Vito Fragnelli, Università degli Studi del Piemonte Orientale, Italy
Paul Harper, Cardiff University, UK
Vincent Knight, Cardiff University, UK
Stefan Nickel, Karlsruhe Institute of Technology, Germany
Marion Rauner, University of Vienna, Austria
Giovanni Righini, Università degli Studi di Milano, Italy
Honora Smith, University of Southampton, UK
For more details about the ESI, please refer to the official report published on the EURO website: https://www.euro-online.org/web/pages/309/last-activity-reports.
As stated previously in this special issue, we have collected all the contributions that cover more than one aspect of the healthcare system and/or comparisons of methodological approaches. This special issue is composed of four papers which we are excited to describe here.
Two stalwarts of the OR simulation toolbox include Discrete Event Simulation and System Dynamics which is considered by Morgan et al (2016). In particular, this paper offers a reflection on the methodological implications of mixing both of these approaches. The paper uses a radiotherapy treatment centre as the background which is particularly suited due to the multi-stage process. The reflections and discussions will be of interest to all modellers aiming to combine approaches.
The next paper in this special issue by Silal et al (2015) will also be of interest from a methodological point of view. In this paper, disease transmission dynamics using compartmental models of varying levels of complexity are considered and compared to data. Some initial conclusions seem to indicate that simpler models are more appropriate, however, the main take-home message is to be sure to use the appropriate model for the problem considered. The mathematical models and their comparisons should be of interest to not only epidemiologists but all OR researchers.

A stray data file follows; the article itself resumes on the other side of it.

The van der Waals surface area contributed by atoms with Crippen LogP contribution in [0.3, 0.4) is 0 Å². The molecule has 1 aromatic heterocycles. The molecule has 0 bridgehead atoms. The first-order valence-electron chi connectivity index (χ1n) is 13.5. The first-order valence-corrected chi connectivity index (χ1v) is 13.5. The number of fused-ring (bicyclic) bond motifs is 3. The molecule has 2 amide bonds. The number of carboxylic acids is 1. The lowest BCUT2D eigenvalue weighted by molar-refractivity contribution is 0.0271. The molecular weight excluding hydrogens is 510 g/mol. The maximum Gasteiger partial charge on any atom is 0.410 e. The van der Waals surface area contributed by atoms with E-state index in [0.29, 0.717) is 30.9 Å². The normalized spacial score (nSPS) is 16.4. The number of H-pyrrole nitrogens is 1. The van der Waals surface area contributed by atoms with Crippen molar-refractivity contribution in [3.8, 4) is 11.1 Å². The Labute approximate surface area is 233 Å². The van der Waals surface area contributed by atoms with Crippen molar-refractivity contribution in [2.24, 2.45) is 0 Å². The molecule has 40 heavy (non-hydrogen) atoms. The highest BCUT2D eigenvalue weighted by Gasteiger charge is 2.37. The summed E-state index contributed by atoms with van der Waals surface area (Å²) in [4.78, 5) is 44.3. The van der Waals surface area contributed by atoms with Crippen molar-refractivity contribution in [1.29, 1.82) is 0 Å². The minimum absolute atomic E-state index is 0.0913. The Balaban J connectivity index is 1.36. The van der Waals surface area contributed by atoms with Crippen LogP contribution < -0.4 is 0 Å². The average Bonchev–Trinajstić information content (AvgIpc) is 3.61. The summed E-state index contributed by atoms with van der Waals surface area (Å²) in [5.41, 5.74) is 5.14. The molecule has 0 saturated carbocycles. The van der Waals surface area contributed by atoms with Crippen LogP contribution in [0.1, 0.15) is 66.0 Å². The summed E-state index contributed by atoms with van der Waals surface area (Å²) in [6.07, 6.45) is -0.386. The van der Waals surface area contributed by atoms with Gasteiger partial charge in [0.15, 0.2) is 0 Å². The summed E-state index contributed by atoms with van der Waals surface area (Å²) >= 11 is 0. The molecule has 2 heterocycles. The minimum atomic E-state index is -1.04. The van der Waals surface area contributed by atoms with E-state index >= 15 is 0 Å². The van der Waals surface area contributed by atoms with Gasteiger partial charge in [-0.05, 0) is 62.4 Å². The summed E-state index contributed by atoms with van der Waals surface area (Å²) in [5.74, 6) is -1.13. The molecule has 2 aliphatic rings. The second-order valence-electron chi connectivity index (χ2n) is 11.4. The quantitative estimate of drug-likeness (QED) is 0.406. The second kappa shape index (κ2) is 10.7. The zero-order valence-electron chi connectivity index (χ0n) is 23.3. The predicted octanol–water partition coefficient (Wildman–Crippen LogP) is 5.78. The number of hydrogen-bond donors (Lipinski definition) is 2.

Lopes et al (2016) move to not compare methodologies but international health care systems. This comparison is technically challenging due to the differences between countries. This paper discusses a novel approach of clustering countries which makes for the grouping of similar countries (across a variety of dimensions) possible. Using this approach, data from the World Health Organisation are investigated to illustrate how the proposed methodology can be used to best inform policy. This paper should be of interest to data miners and policy researchers alike.
The final paper of the special issue is by Lodi et al (2015). This paper considers funding of medical research, and in some sense we return to the first paper of the issue (Morgan et al 2016) as a System Dynamics model is considered. This model is used to obtain parameters based on the need for medical specialisation. These are in turn used to define an integer program optimisation model that returns an optimal allocation of grants. The paper considers various scenarios that should be of interest across the methodological and applied point of views.
To summarise this editorial, we feel that the ESI was a great success and would like to thank all participants for making it so. The papers in this special issue and by Aringhieri et al (2016) prove that the healthcare modelling landscape has a very bright future. Furthermore, our thanks go to the editors of Health Systems for their support in putting this special issue together.